On 19 July, in a long awaited judgment, the UK's Supreme Court rejected an application for a privacy injunction by a man caught up in the Oxford child grooming scandal.
In presenting the judgment, Lord Sumption said that he recognised that the Court's reaffirmation of this crucial principle could lead to some unfairness in certain circumstances. But in a memorable phrase, he described this unfairness to the innocent as "collateral damage which is the price that we pay for a transparent system of public justice". No doubt Mr Khuja will disagree, but this is the right decision for open justice.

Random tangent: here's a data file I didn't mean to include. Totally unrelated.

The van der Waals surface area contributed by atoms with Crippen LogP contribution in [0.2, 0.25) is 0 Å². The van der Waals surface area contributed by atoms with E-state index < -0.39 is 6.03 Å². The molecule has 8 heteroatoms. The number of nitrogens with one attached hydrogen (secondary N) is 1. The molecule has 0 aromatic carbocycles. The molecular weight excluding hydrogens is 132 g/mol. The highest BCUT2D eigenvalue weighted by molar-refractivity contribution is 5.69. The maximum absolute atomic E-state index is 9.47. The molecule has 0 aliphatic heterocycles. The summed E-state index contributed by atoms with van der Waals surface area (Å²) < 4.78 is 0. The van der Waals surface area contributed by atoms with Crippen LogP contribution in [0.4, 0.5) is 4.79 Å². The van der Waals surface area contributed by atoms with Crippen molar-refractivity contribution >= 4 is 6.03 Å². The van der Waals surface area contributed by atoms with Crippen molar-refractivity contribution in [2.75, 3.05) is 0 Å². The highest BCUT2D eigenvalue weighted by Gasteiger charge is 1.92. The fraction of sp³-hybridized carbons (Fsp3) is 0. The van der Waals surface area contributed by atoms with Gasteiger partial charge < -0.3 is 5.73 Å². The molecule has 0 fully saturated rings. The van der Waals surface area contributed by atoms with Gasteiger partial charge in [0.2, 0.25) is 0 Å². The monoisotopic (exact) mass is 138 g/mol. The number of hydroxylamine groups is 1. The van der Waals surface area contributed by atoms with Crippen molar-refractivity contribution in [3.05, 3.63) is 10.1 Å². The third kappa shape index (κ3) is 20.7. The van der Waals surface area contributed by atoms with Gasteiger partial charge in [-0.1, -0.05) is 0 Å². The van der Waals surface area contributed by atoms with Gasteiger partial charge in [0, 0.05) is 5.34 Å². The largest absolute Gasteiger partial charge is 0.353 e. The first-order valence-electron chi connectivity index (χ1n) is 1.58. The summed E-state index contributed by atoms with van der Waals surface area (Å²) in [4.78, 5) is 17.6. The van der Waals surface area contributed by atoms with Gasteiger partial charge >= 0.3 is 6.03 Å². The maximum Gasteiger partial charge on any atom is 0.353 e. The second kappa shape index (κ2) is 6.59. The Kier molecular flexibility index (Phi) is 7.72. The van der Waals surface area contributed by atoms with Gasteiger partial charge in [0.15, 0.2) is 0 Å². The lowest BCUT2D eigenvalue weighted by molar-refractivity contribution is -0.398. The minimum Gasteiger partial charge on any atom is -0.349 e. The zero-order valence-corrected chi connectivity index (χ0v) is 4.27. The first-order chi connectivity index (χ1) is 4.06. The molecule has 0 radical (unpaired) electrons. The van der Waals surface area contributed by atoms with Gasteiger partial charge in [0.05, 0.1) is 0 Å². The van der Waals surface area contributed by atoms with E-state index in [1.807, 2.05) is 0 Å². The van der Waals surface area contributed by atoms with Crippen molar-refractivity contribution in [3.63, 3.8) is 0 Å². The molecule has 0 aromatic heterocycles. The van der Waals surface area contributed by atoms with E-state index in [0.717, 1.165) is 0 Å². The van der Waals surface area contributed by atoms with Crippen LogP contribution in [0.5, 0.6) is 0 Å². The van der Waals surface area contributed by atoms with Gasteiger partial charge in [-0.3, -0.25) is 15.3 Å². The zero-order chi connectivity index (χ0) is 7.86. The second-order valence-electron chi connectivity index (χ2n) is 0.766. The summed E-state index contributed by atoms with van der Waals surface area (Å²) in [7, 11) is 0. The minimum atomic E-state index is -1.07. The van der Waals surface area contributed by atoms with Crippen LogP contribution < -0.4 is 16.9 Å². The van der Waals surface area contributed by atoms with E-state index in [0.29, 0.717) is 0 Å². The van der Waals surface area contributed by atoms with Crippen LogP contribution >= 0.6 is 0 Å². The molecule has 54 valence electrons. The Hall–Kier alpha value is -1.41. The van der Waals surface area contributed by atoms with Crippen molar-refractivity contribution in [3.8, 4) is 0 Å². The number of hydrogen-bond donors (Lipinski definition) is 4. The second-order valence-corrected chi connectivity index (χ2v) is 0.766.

Privacy injunctions (as opposed to more standard reporting restrictions) are typically the preserve of wealthy footballers and celebrities, often those with sexual secrets to hide. But in this case, the circumstances were very different, addressing the question of whether matters exposed at a public criminal trial may be reported.